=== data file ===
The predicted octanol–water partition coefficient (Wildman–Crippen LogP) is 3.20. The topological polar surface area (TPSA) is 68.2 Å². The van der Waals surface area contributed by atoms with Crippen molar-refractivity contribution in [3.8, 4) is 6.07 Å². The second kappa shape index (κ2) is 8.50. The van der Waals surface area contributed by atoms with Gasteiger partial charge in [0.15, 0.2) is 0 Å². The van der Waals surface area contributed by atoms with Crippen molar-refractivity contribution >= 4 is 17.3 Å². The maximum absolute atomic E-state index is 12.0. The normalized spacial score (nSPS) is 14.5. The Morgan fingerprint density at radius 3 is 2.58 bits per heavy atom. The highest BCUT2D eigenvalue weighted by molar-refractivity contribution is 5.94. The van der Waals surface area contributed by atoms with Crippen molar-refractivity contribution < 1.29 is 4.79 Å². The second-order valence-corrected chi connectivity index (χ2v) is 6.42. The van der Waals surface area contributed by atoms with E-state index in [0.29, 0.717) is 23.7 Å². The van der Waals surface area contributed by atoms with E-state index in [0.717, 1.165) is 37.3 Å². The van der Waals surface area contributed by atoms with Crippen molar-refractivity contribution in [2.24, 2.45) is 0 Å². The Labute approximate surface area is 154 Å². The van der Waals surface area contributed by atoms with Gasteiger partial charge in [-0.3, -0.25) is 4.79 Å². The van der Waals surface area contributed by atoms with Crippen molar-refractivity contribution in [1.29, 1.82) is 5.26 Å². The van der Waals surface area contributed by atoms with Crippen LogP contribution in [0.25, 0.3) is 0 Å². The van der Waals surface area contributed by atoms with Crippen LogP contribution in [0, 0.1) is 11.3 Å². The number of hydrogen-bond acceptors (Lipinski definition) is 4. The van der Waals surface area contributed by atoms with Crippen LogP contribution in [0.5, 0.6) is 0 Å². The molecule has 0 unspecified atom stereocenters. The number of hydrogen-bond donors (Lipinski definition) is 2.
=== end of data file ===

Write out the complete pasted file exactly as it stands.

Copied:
The predicted octanol–water partition coefficient (Wildman–Crippen LogP) is 3.20. The topological polar surface area (TPSA) is 68.2 Å². The van der Waals surface area contributed by atoms with Crippen molar-refractivity contribution in [3.8, 4) is 6.07 Å². The second kappa shape index (κ2) is 8.50. The van der Waals surface area contributed by atoms with Gasteiger partial charge in [0.15, 0.2) is 0 Å². The van der Waals surface area contributed by atoms with Crippen molar-refractivity contribution >= 4 is 17.3 Å². The maximum absolute atomic E-state index is 12.0. The normalized spacial score (nSPS) is 14.5. The Morgan fingerprint density at radius 3 is 2.58 bits per heavy atom. The highest BCUT2D eigenvalue weighted by molar-refractivity contribution is 5.94. The van der Waals surface area contributed by atoms with Crippen molar-refractivity contribution < 1.29 is 4.79 Å². The second-order valence-corrected chi connectivity index (χ2v) is 6.42. The van der Waals surface area contributed by atoms with E-state index in [0.29, 0.717) is 23.7 Å². The van der Waals surface area contributed by atoms with E-state index in [0.717, 1.165) is 37.3 Å². The van der Waals surface area contributed by atoms with Crippen molar-refractivity contribution in [2.24, 2.45) is 0 Å². The Labute approximate surface area is 154 Å². The van der Waals surface area contributed by atoms with Gasteiger partial charge in [-0.3, -0.25) is 4.79 Å². The van der Waals surface area contributed by atoms with Crippen molar-refractivity contribution in [1.29, 1.82) is 5.26 Å². The van der Waals surface area contributed by atoms with Crippen LogP contribution in [0.25, 0.3) is 0 Å². The van der Waals surface area contributed by atoms with Crippen LogP contribution in [0, 0.1) is 11.3 Å². The number of hydrogen-bond acceptors (Lipinski definition) is 4. The van der Waals surface area contributed by atoms with Crippen LogP contribution in [0.5, 0.6) is 0 Å². The molecule has 0 unspecified atom stereocenters. The number of hydrogen-bond donors (Lipinski definition) is 2.